One morning in November 2002, a concrete truck plowed into a railroad bridge on Flourtown Road, crushing a car and killing two women inside.

For decades, before and after that tragedy, that Norfolk Southern bridge in Whitemarsh Township was struck multiple times a month.

"That thing had a bull's-eye on it," said Rick Stemple, a traffic safety officer with the Whitemarsh Township Police.

That is, until 2016, when Norfolk Southern raised the bridge by nearly two feet, all but eliminating traffic accidents and delays there.

Accidents there "happened all the time," said Jim Smith, 52, of nearby Lafayette Hill, who used to take that route to work. But since the bridge project, he said, "it's been great."

In Radnor, as the Inquirer and Daily News reported in December, one bridge on King of Prussia Road has been struck by trucks at least 43 times in the last decade, leaving township officials scrambling for solutions. Now, the township has declared the bridge "a continuing safety hazard" and is considering a sensor-activated warning system to reduce crashes.

But readers say these hazards aren't confined to Radnor. In emails and on a public survey posted to, folks identified problematic bridges from Phoenixville to Feasterville to West Chester. Across the Philadelphia suburbs, they said, trucks are slamming into these overpasses, posing concerns about safety and traffic congestion. It is a problem that puts police departments in a bind. There often isn't much that towns can do, especially in places where railroad companies own these bridges.

Officials from PennDOT said they did not know whether there had been an increase in strikes or an increase in trucks cutting through the suburbs. However, they said, truck drivers may be paying less attention to the roadways, more distracted than ever by smartphones, and blindly following GPS.

Kevin Stewart, president and CEO of the Pennsylvania Motor Truck Association, said he, too, didn't know whether more trucks have been cutting through Philadelphia's collar counties. But in recent years, the PMTA has been working statewide to address an increased reliance on turn-by-turn GPS apps, which are not designed for truck drivers and therefore do not warn of low-clearance bridges.

Truck-specific GPS exists, Stewart said, but it comes at a price.

"I can download Waze for nothing," Stewart said, so "you see more and more smartphones."

For decades, box trucks and tractor-trailers have been crashing into an abandoned Norfolk Southern bridge near North Main Street and Vanderslice Street in Phoenixville, police said.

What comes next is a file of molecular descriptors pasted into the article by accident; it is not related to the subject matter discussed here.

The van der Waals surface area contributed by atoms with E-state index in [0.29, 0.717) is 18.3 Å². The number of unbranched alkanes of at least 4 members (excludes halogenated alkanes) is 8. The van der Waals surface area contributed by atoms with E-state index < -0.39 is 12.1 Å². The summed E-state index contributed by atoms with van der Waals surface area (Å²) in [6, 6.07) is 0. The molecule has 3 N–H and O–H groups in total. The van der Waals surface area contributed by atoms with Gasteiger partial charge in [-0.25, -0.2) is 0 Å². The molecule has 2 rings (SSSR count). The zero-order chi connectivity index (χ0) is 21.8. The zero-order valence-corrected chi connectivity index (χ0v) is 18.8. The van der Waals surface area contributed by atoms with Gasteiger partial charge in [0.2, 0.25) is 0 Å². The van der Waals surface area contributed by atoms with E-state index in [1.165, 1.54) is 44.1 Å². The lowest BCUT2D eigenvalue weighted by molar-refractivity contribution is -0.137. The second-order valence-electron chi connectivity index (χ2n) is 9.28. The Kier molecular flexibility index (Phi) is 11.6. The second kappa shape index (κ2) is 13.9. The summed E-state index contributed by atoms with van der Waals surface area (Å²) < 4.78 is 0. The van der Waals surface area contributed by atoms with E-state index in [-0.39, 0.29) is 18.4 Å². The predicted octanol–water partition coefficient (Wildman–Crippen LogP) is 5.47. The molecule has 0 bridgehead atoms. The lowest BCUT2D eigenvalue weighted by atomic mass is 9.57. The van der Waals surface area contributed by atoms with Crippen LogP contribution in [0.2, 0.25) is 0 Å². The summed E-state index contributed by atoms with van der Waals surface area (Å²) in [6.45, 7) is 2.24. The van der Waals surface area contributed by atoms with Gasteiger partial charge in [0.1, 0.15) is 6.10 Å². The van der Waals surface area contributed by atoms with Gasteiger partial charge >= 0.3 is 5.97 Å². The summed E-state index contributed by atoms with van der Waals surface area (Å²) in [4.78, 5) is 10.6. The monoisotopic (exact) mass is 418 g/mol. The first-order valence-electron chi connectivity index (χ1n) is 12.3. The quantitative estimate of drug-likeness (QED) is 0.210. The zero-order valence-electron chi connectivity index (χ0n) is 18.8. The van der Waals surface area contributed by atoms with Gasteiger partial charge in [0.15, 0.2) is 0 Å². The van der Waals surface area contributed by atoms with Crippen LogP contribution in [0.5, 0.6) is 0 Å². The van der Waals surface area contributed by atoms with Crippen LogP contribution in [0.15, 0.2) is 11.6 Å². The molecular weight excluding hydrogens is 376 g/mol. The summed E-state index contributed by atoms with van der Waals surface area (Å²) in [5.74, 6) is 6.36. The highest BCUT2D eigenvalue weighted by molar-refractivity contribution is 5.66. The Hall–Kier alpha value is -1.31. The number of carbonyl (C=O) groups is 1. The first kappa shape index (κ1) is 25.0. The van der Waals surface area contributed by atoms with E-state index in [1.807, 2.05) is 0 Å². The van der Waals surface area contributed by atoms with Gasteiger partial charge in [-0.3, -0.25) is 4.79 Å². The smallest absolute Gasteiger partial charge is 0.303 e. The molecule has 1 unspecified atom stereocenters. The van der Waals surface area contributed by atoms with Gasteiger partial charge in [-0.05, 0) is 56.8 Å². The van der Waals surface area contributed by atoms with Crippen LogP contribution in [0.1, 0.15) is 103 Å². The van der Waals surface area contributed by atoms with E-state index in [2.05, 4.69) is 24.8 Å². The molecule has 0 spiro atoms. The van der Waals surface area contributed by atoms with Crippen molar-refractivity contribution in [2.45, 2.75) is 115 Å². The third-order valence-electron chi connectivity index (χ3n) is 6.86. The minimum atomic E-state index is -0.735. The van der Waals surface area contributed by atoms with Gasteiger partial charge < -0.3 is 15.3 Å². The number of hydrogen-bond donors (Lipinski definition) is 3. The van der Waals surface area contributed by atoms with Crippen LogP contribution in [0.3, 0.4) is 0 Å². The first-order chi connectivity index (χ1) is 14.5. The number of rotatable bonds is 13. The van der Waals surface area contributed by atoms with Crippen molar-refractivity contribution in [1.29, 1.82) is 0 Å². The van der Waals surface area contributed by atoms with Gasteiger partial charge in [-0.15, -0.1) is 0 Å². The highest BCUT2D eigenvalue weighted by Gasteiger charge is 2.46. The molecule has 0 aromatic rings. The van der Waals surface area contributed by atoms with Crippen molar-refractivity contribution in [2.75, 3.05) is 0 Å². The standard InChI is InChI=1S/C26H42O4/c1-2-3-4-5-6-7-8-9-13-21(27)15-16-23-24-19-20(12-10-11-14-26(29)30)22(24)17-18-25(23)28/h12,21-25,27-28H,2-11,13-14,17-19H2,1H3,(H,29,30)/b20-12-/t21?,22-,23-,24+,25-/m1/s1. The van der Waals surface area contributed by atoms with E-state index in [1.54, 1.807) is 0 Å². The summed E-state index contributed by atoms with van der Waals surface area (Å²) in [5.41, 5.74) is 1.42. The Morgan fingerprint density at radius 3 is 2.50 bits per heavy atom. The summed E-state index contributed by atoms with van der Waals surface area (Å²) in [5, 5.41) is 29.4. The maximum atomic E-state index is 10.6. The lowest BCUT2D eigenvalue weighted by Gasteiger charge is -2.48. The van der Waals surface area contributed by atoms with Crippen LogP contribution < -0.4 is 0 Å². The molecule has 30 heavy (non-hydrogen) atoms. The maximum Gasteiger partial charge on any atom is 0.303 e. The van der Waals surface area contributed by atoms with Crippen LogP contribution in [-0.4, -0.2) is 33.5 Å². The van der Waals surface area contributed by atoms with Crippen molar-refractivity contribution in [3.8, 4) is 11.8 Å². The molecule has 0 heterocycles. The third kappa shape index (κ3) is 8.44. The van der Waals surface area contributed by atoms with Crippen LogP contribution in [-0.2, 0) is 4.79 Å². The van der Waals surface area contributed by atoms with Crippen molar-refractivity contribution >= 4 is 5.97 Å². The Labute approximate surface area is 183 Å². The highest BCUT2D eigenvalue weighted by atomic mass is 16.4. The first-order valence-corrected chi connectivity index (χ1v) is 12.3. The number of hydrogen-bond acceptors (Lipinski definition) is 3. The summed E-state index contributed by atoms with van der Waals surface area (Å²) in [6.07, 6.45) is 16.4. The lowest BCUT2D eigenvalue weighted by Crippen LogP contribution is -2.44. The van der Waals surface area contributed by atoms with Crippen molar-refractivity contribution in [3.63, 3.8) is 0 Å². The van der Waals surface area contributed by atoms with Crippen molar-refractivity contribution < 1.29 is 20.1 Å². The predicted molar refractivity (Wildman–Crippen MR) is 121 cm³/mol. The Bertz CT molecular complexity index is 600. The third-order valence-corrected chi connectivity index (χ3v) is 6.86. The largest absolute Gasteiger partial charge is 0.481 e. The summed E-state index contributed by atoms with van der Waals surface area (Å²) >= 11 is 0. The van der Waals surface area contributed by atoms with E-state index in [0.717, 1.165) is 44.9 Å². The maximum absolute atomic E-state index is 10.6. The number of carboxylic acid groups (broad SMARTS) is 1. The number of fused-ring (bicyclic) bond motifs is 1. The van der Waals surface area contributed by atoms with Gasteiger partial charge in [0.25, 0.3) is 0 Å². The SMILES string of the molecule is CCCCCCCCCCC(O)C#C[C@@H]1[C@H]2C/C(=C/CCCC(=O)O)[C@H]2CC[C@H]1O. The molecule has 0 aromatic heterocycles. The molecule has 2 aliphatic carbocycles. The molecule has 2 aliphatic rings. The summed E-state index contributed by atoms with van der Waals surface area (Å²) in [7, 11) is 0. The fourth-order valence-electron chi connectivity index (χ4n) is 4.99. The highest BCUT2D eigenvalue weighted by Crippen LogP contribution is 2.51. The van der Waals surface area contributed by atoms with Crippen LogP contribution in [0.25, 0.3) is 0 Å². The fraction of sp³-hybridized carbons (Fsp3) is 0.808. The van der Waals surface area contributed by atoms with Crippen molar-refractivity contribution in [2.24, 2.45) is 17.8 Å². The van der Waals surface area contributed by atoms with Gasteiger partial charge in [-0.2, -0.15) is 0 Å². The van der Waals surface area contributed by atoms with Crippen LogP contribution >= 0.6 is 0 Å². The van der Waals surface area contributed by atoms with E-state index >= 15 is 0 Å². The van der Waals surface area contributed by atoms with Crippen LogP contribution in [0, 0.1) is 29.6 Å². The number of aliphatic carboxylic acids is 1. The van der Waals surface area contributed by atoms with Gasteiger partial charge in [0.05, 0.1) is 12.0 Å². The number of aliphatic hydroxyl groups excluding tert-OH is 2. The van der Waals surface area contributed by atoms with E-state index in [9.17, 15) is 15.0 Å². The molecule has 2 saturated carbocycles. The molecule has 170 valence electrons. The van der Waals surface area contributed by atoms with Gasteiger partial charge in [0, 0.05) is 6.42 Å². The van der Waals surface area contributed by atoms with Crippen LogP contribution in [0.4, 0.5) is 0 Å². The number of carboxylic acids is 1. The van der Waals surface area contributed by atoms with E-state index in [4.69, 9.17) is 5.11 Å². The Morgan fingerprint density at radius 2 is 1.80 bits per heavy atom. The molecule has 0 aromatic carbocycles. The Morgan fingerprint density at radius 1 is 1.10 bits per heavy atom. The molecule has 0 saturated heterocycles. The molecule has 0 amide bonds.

"I can't definitively say there's been an increase," Phoenixville Sgt. Joe Nemic said. "To me, it's been a steady problem over the years."

How have Phoenixville residents been affected?

"Months-long rerouted commutes and backed-up traffic all throughout the Phoenixville Borough area," said Dave Strunk, 47.

Kathleen Iacobucci, 58, said she, too, has been repeatedly rerouted around the bridge and delayed.

Since January 2015, there have been 15 accidents involving trucks getting stuck under the 10-foot-4-inch overpass, and six requests for officers to assist trucks in backing up after the drivers realize they can't fit, Nemic said. (He said these numbers do not account for officers who stumble upon drivers in need of assistance or for accidents from which motorists can drive away without police assistance.)

Years ago, Nemic said, he suggested installing a contraption that would cause over-height trucks to run into hanging tubes before smacking the bridge. The idea went nowhere, he said.

"The ongoing argument is: Is it a municipality problem or is it a Norfolk Southern problem?" Nemic said.

For its part, Norfolk Southern said in a statement that it is reviewing a proposal from Phoenixville that involves raising the bridge. Although the rail line is out of service, a Norfolk Southern spokesman said, it may be reactivated in the future. If the approval is granted, Phoenixville would have to pay for the raising of the bridge, he said.

Readers from across Delaware, Bucks, Chester, and Montgomery Counties suggested all kinds of solutions, including raising bridges, lowering roadways, and installing sensor detection systems in front of overpasses.

Raising bridges can be a significant investment, PennDOT officials said. But they said they have achieved success in lowering roads (in Chester, Morton Avenue is in the process of being lowered), but they can go only so low.

How about vehicle-detection systems, such as the one Radnor has been debating?

"These kinds of systems rely on doing the same things the signs do: warning drivers," said Manny Anastiasiadis, senior manager for traffic operations at PennDOT. Drivers, he said, need to make smart decisions and pay attention to low-clearance signage.

PMTA also can't do much more to prevent these accidents, Stewart said.

On social media, the association will continue urging motorists to invest in GPS systems designed specifically for professional truck and bus drivers and linking to public service announcements from the Federal Motor Carrier Safety Administration, Stewart said. On the national level, the FMCSA advocates for using specialized GPS and warns against distracted driving by truck drivers.

"It's really coming down a lot to these individual drivers," Stewart said.

"There's really no excuse," said Stemple of Whitemarsh police. The drivers often say "they're following GPS. [But] if there was a cliff, would you drive off it?'